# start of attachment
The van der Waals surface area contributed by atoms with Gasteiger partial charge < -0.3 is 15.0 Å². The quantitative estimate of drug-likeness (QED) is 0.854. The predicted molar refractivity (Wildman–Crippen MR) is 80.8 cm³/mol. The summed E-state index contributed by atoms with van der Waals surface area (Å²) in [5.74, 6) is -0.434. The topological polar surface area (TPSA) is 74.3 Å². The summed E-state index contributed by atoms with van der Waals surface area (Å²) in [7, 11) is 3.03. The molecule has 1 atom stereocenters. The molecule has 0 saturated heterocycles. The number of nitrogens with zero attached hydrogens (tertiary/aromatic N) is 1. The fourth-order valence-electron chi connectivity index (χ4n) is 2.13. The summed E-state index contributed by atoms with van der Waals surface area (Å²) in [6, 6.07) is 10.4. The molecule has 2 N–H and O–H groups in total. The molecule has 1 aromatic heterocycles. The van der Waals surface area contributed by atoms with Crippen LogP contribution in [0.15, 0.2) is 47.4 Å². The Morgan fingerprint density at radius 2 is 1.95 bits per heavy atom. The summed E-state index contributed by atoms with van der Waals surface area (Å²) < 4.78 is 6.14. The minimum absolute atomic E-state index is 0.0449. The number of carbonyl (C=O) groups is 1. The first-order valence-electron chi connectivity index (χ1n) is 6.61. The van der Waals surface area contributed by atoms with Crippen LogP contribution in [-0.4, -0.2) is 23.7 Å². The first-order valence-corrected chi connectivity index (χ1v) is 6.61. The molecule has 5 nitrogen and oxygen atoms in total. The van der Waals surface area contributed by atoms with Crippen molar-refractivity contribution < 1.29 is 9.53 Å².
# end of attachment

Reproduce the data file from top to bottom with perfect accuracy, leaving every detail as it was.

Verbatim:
The van der Waals surface area contributed by atoms with Gasteiger partial charge < -0.3 is 15.0 Å². The quantitative estimate of drug-likeness (QED) is 0.854. The predicted molar refractivity (Wildman–Crippen MR) is 80.8 cm³/mol. The summed E-state index contributed by atoms with van der Waals surface area (Å²) in [5.74, 6) is -0.434. The topological polar surface area (TPSA) is 74.3 Å². The summed E-state index contributed by atoms with van der Waals surface area (Å²) in [7, 11) is 3.03. The molecule has 1 atom stereocenters. The molecule has 0 saturated heterocycles. The number of nitrogens with zero attached hydrogens (tertiary/aromatic N) is 1. The fourth-order valence-electron chi connectivity index (χ4n) is 2.13. The summed E-state index contributed by atoms with van der Waals surface area (Å²) in [6, 6.07) is 10.4. The molecule has 2 N–H and O–H groups in total. The molecule has 1 aromatic heterocycles. The van der Waals surface area contributed by atoms with Crippen LogP contribution in [0.15, 0.2) is 47.4 Å². The Morgan fingerprint density at radius 2 is 1.95 bits per heavy atom. The summed E-state index contributed by atoms with van der Waals surface area (Å²) < 4.78 is 6.14. The minimum absolute atomic E-state index is 0.0449. The number of carbonyl (C=O) groups is 1. The first-order valence-electron chi connectivity index (χ1n) is 6.61. The van der Waals surface area contributed by atoms with Crippen LogP contribution in [-0.4, -0.2) is 23.7 Å². The first-order valence-corrected chi connectivity index (χ1v) is 6.61. The molecule has 5 nitrogen and oxygen atoms in total. The van der Waals surface area contributed by atoms with Crippen molar-refractivity contribution < 1.29 is 9.53 Å².